I am told that proper grown-up journalists do not waste time prognosticating about what may, or may not, happen in the future.
Tough. It is harmless, it is vaguely amusing, and it gives us all something to rabbit on about before we get down to business in Melbourne next month. Of course, there is much to interest us apart from the forthcoming Grand Prix season, but we are approaching what may well be a most intriguing year. In motor racing, and in the real world.
My smart friends tell me that, if we think the global banking sector is buried in the barriers right now, we ain’t seen nothing yet. Well, I don’t want to think about that, especially as I am now a reluctant shareholder in both Lloyds and Royal Bank of Scotland. If I wanted to be a shareholder, I would choose companies that make things we can eat, drink or smoke.
But I digress. This week I want to rejoice in two new rumours.
One: it is said that Bruno Senna will join Jenson Button at the former Honda Grand Prix team this year.
Two: it is said that Richard Branson’s Virgin Group is crunching numbers to assess the wisdom of purchasing the Honda team
I like Bruno Senna and I think he is a very competent racing driver. Not in the same stratosphere as his uncle perhaps, but quick and tidy nonetheless. About a year ago I spent a most interesting week in São Paulo, looking at the work of the Ayrton Senna Foundation.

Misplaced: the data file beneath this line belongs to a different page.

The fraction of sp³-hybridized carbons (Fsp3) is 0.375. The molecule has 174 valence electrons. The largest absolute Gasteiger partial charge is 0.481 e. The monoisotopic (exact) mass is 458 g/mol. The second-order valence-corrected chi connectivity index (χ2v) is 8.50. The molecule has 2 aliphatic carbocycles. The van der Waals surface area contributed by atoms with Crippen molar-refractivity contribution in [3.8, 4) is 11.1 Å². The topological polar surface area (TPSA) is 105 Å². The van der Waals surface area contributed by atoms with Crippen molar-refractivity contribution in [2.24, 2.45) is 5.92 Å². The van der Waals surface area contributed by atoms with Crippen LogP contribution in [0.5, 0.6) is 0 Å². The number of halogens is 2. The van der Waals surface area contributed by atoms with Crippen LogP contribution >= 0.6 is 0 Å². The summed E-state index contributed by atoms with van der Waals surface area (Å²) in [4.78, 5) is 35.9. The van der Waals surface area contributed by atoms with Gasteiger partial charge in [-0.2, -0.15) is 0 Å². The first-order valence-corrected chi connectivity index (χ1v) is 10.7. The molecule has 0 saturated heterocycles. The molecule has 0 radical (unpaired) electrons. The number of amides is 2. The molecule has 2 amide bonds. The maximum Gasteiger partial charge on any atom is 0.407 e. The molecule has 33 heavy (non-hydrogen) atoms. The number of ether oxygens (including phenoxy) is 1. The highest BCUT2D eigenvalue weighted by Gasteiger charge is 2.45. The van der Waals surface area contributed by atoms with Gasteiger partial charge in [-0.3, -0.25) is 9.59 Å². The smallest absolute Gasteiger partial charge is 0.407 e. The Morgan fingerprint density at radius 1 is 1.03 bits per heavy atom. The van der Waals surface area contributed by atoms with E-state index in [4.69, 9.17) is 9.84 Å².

This is a charity set up by Ayrton with the determined purpose of helping the less privileged children of Brazil. And there are a great many of them. The foundation, forcefully led by Bruno’s mother and Ayrton’s sister Vivienne, has saved literally tens of thousands of children from the scrapheap.
In the course of this job I spoke at length to Bruno about his decision to take up motor racing and about his results to date. A harder act to follow is hard to imagine but Bruno has proved himself to have the family talent, if not yet the supreme edge enjoyed by his uncle. When they raced karts against each other, Bruno often got the better of Ayrton, and the latter was emphatically not a man to give an inch to anyone, let alone his little nephew.
If Senna goes to Honda, I hope he gets the job done. It would be great for Brazil and great for motor racing. Should this come to pass, Rubens Barrichello will be a very sad and frustrated man. And he will be much missed.
I have met and spoken to Mr Branson too, in the course of my work. He seems like a pretty canny fellow with a remarkably quick mind. He is not, to my knowledge, a motor racing fan. But he is an accomplished entrepreneur, and let’s remember that Virgin is, among other things, in the business of travel, holidays and what is known as “lifestyle” products. It is, in turn, a popular perception that Grand Prix racing provides an unparalleled global marketing platform for this type of business.
No, I do not know if these rumours are based on accountable fact. But I do know that both make a lot of sense. There must surely be an announcement soon, as the former Honda team will not want to start a new season without any testing.
While many of the F1 teams struggle to prepare a competitive car for 2009, the likes of Ferrari, BMW and Toyota have been thrashing around in Bahrain. They now know that their cars are not very stable in a sandstorm.
The desert is a mysterious and rather wonderful place.
When the cars aren’t running at Sakhir, you may be lucky enough to see an Arab horseman galloping home through the storm, a dramatic exhibition of another kind of horsepower.
I wonder how things will have shaken out by the time we reach Abu Dhabi in November.